This CSEE meeting came at the end of the IPY, a worldwide research drive to explore polar regions. The IPY involved thousands of researchers, and this research was highlighted in several talks and posters as well as in a symposium. Given the rapid changes in polar climates and ecosystems, international collaboration on this research is essential. Research presentations covered, for example, global analyses of treeline movement and ITEX (International Tundra Experiment), experimental warming work showing dramatic responses in tundra ecosystems worldwide, in terms of both biogeochemical changes in carbon dioxide and methane production, as well as in rapid changes to community structure and species dominance. Several talks showed changes to ecosystem functioning at the landscape scale, and how this is having dramatic impacts on northern communities that depend on these resources. Much of this research was conducted in conjunction with northerners, as the IPY was explicitly designed to be in the service of northern communities.
Charley Krebs (University of British Columbia), the recipient of the inaugural CSEE President's Award for Outstanding Contributions to Ecology and Evolutionary Biology, summarized an amazing lifetime of research on keystone taxa in the dominant northern ecosystems: lemmings drive the ecosystem dynamics in tundra and hares do the same in boreal forest. Krebs also highlighted the fact that Canada places low priority on ecology and evolution funding relative to other industrialized countries. This is very troubling to the many conference attendees who rely on Natural Science and Engineering Research Council grants for much of their research operating funds and is especially problematic for the new cohort of young researchers trained during the IPY. With most northern research funds now gone, both nationally and internationally, this training may be for nought. The penchant for cutting research funds during hard economic times (e.g. Brumfiel & Gilbert 2009; Hoag 2008, 2009) represents a waste of intellectual capital, especially expertise on climate change and the Arctic.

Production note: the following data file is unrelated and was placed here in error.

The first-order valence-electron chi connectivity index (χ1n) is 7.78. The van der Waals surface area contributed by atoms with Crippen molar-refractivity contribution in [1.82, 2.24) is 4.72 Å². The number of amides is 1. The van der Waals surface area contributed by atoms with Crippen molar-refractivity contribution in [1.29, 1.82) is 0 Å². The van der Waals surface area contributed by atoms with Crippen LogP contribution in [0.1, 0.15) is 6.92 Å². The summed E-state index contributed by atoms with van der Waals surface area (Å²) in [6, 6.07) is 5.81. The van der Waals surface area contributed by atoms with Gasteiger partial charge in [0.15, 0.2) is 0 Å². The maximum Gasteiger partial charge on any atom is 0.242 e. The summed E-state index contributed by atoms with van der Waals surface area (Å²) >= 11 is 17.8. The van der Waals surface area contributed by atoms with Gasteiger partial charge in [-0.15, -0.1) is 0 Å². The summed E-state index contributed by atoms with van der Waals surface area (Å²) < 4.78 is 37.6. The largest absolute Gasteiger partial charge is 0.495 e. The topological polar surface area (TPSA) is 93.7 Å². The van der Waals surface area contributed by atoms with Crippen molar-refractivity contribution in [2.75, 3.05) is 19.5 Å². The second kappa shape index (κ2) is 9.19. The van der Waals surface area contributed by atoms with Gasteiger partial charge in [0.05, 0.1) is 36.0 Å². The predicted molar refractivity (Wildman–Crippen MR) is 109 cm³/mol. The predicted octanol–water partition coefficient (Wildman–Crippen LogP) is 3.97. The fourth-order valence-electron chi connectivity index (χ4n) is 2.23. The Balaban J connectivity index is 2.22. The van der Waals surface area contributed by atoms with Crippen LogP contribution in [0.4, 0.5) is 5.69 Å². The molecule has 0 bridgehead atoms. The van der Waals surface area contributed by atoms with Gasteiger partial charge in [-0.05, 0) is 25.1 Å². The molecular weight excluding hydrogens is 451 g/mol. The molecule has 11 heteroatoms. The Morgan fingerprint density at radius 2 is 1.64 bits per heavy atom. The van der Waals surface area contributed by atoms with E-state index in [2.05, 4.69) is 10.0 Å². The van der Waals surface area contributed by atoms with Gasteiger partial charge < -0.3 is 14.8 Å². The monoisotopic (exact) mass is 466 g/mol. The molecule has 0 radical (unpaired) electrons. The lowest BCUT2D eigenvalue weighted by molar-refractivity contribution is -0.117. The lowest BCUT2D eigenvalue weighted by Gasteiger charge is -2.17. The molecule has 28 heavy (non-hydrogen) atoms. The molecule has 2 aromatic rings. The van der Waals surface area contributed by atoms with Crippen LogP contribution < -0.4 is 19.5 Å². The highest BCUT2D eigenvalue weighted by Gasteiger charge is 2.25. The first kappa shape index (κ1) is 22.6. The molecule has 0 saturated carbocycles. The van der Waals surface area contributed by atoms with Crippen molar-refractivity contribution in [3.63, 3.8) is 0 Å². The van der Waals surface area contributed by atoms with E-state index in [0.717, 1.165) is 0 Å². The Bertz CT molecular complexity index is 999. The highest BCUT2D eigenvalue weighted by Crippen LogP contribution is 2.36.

Despite these concerns, the large number and quality of presentations at the joint CSEE/GSC meeting heralds a bright future for ecology and evolution. The annual CSEE meeting has become a showcase of excellent research and, with increased attendance by scientists from around the world, is providing an opportunity for new collaborations and new ideas. To learn more about the CSEE and GSC, visit http://www.ecoevo.ca/ and http://evol.mcmaster.ca/GSC/index.html.
Comments by Karen Harper, Andrew Hendry, Douglas Morris, Sally Otto and one anonymous reviewer greatly improved this meeting report.